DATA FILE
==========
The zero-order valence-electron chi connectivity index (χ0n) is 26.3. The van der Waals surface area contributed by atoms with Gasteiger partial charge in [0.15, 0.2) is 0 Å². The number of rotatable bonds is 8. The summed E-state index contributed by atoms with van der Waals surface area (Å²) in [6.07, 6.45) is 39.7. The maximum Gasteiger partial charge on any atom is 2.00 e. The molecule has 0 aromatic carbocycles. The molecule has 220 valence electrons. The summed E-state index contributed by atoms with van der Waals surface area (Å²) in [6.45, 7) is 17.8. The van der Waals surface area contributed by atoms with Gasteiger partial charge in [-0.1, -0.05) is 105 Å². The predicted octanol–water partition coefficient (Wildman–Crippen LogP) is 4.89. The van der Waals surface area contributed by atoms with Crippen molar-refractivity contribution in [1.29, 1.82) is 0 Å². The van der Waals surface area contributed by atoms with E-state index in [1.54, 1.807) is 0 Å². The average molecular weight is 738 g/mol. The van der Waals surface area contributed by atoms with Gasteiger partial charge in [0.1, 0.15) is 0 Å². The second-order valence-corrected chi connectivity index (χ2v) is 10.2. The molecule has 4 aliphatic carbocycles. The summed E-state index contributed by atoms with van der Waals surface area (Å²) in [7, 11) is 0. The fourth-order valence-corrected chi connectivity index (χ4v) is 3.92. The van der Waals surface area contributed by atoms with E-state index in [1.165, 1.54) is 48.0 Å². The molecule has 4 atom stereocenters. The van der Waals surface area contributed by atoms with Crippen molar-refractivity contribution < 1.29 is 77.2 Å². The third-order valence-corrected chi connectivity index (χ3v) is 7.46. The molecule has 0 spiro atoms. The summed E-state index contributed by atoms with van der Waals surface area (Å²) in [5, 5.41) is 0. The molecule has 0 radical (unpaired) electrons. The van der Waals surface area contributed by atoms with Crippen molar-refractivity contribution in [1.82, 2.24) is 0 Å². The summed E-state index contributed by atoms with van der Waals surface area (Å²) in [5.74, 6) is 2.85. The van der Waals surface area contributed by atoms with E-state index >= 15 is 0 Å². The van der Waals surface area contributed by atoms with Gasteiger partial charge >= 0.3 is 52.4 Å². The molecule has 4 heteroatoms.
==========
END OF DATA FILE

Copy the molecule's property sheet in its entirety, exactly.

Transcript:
The zero-order valence-electron chi connectivity index (χ0n) is 26.3. The van der Waals surface area contributed by atoms with Gasteiger partial charge in [0.15, 0.2) is 0 Å². The number of rotatable bonds is 8. The summed E-state index contributed by atoms with van der Waals surface area (Å²) in [6.07, 6.45) is 39.7. The maximum Gasteiger partial charge on any atom is 2.00 e. The molecule has 0 aromatic carbocycles. The molecule has 220 valence electrons. The summed E-state index contributed by atoms with van der Waals surface area (Å²) in [6.45, 7) is 17.8. The van der Waals surface area contributed by atoms with Gasteiger partial charge in [-0.1, -0.05) is 105 Å². The predicted octanol–water partition coefficient (Wildman–Crippen LogP) is 4.89. The van der Waals surface area contributed by atoms with Crippen molar-refractivity contribution in [1.29, 1.82) is 0 Å². The van der Waals surface area contributed by atoms with E-state index in [1.54, 1.807) is 0 Å². The average molecular weight is 738 g/mol. The van der Waals surface area contributed by atoms with Gasteiger partial charge in [0.1, 0.15) is 0 Å². The second-order valence-corrected chi connectivity index (χ2v) is 10.2. The molecule has 4 aliphatic carbocycles. The summed E-state index contributed by atoms with van der Waals surface area (Å²) in [7, 11) is 0. The fourth-order valence-corrected chi connectivity index (χ4v) is 3.92. The van der Waals surface area contributed by atoms with E-state index in [1.165, 1.54) is 48.0 Å². The molecule has 4 atom stereocenters. The van der Waals surface area contributed by atoms with Crippen molar-refractivity contribution < 1.29 is 77.2 Å². The third-order valence-corrected chi connectivity index (χ3v) is 7.46. The molecule has 0 spiro atoms. The summed E-state index contributed by atoms with van der Waals surface area (Å²) in [5, 5.41) is 0. The molecule has 0 radical (unpaired) electrons. The van der Waals surface area contributed by atoms with Crippen molar-refractivity contribution in [1.82, 2.24) is 0 Å². The summed E-state index contributed by atoms with van der Waals surface area (Å²) in [5.74, 6) is 2.85. The van der Waals surface area contributed by atoms with E-state index >= 15 is 0 Å². The van der Waals surface area contributed by atoms with Gasteiger partial charge >= 0.3 is 52.4 Å². The molecule has 4 heteroatoms.